It was noticeable that in your heavily-loaded list (January 27) of Left-wing literature on disarmament you omitted the CTS pamphlets on the subject. These demonstrate the Church does not condemn all nuclear warfare outright.
The pamphlets are "The Abolition of Nuclear Weapons" by P. E. Hodgson and "Nuclear Warfare" by Mgr McRccvy and P. E. Hodgson.
Though there was no mention of the more political than moral call of the bishops for unilateral disarmament, Pius XII said: "The community of nations must reckon with unprincipled criminals who, in order to realise their ambitious plans, were not afraid to unleash total war.
"That was the reason why all countries, if they wished to preserve their very existence ... had no alternative but to prepare for the day when they must defend themselves."
Nuclear retaliation was justified provided it had precise, narrow limits whose effects were limited to the "strict requirements of defence," said Pius.
Pius XII and successive Popes have said that there should only be simultaneous disarmament, not unilateral, and that there should be simultaneous disarmament if there were effective, genuine and workable safeguards. In the absence of such they give warning of thc grave danger of a sham simultaneous disarmament.
Russia is hell-bent on outright nuclear superiority, and so real hope of such agreement is surely Utopian. Since Russia is already in flagrant violation of its 1972 Strategic Arms Limitation agreement with the United States — and it was only United States reconnaissance which exposed these secret violations — the Church's insistence on only a genuine disarmament has great point.
As the Soviet Union resembles an ever more fearsome military machine and NATO forces grow weaker and weaker, it is clear the pastoral should have stressed legitimate defence against aggression.
M. Breheny Newcastle upon Tyne.
I listened with mounting horror to the bishops' pastoral letter read at Mass last Sunday. Suddenly, I was back at my convent school in 1938 speaking against the motion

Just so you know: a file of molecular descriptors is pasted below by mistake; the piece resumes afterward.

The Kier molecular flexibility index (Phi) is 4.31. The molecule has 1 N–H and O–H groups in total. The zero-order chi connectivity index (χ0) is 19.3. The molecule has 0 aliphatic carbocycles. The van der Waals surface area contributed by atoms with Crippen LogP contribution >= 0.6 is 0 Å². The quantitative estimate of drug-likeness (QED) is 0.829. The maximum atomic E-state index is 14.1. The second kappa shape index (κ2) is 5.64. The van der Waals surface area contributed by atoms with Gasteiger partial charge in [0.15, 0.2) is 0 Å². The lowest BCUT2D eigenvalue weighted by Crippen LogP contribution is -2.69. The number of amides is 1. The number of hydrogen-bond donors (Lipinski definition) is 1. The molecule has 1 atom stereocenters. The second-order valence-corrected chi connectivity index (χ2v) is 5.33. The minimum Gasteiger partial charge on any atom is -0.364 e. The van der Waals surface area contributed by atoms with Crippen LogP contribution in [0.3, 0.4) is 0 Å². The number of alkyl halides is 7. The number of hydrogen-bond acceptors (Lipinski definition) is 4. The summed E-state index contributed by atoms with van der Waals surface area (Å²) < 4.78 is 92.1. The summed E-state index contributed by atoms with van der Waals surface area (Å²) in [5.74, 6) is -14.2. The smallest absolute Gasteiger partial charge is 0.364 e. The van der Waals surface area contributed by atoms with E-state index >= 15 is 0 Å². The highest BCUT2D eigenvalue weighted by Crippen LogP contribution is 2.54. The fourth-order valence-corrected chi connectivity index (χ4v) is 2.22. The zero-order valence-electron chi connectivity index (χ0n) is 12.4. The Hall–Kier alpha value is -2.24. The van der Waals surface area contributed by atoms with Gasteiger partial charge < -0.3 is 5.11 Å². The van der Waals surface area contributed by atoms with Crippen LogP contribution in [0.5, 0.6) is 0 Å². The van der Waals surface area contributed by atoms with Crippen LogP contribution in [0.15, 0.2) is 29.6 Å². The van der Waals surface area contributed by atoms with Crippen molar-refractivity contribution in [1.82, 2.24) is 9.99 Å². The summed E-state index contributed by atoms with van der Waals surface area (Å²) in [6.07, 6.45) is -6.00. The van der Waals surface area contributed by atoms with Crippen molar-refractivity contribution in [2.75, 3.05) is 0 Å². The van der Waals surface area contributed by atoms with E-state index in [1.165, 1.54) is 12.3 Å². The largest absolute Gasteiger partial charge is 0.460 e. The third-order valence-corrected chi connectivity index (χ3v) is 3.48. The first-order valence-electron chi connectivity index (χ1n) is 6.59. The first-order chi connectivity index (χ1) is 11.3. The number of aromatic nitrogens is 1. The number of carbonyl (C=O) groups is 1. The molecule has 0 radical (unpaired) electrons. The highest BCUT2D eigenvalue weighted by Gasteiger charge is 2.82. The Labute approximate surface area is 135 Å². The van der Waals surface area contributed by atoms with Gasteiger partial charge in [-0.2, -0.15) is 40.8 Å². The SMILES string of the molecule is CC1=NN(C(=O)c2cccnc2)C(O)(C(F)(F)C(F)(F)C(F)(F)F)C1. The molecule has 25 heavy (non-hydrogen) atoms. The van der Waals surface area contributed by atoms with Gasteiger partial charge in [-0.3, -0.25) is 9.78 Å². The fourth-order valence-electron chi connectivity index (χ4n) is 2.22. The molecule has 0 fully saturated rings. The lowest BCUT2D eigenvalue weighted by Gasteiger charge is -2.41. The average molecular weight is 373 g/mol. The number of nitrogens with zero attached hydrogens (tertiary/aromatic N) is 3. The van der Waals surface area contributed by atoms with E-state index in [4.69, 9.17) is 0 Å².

"Peace at any price is better than
world war". The opposition motion won.
My generation knows the horrors of war. I nursed the shattered bodies of my countrymen, of Allies and of the captured enemy when serving with Queen Alexandra's Imperial Military Nursing Service, and can never forget those men who suffered and died so selfishly and bravely.
Total disarmament, never! How can we live in cloud-cuckooland and even dream that the Cornmunist countries will also lay down their arms?
It is argued that they too arm only to defend themselves, but until we
have concrete proof of this and see the withdrawal of their strategically placed armed shipping we must continue to spend our money on defence.
Who is not a pacifist? I wish with all my heart that my children and grandchildren will never know the carnage I did. Those men I nursed did not want to die in their teens and twenties, but they knew that peace could not be bought "at any price".
Leigh-on-Sea Essex Congratulations on your excellent Special Peace Report of January 27. It is high time that Catholics emerged from their Fifth Commandment fog, and began to see the real implications of Christian belief in love and peace.
If Christians fail to say "No" to the neutron bomb, with all its unholy family of destroyers, and are lukewarm in saying "Yes" to disarmament, to international courts of arbitration and to plans for justice and peace on all levels, then they are simply betraying the Gospel they profess.
As a distinguished Anglican reminds us: "Unless the Church repents and returns to faith in its own the Gospel, the whole ecclesiastical structure of a formal Christianity will crumble and fall in a generation".
Much more than this will crumble too: the time is later than we think.
(Dr) Margaret Matson Boars Hill, Oxford.
Since Vatican II, in order to encourage the laity to take a more active part in the Mass, members of the congregation have been chosen to read the lessons and occasionally the Bidding Prayers.
May I suggest that when selecting readers, two main -considerations should be made: First, an ability to read well. Too often the performance is rushed through at the gallop or mumbled inaudibly. It is essential that the congregation is able to hear what is said.
Secondly, the congregation consists of men, women and children. How often do we hear women readers? Many older children with a little help and encouragement are delighted to be asked, and it is a joy to hear their clear young voices.
Younger children can help in other
ways such as bringing up the offertory or handing out Mass leaflets or hymn books — thereby helping to make them feel involved.
The lapse rate among teenagers is terrifying. Many say they don't come to Mass any more because it is "boring" or "only for old people".
It is up to us all to act positively to do all we can to involve them and make them realise that it is their Mass every bit as much as ours. Reading the lessons is just one small way we can make a start.
(Mrs) Elizabeth Ward Dartmouth,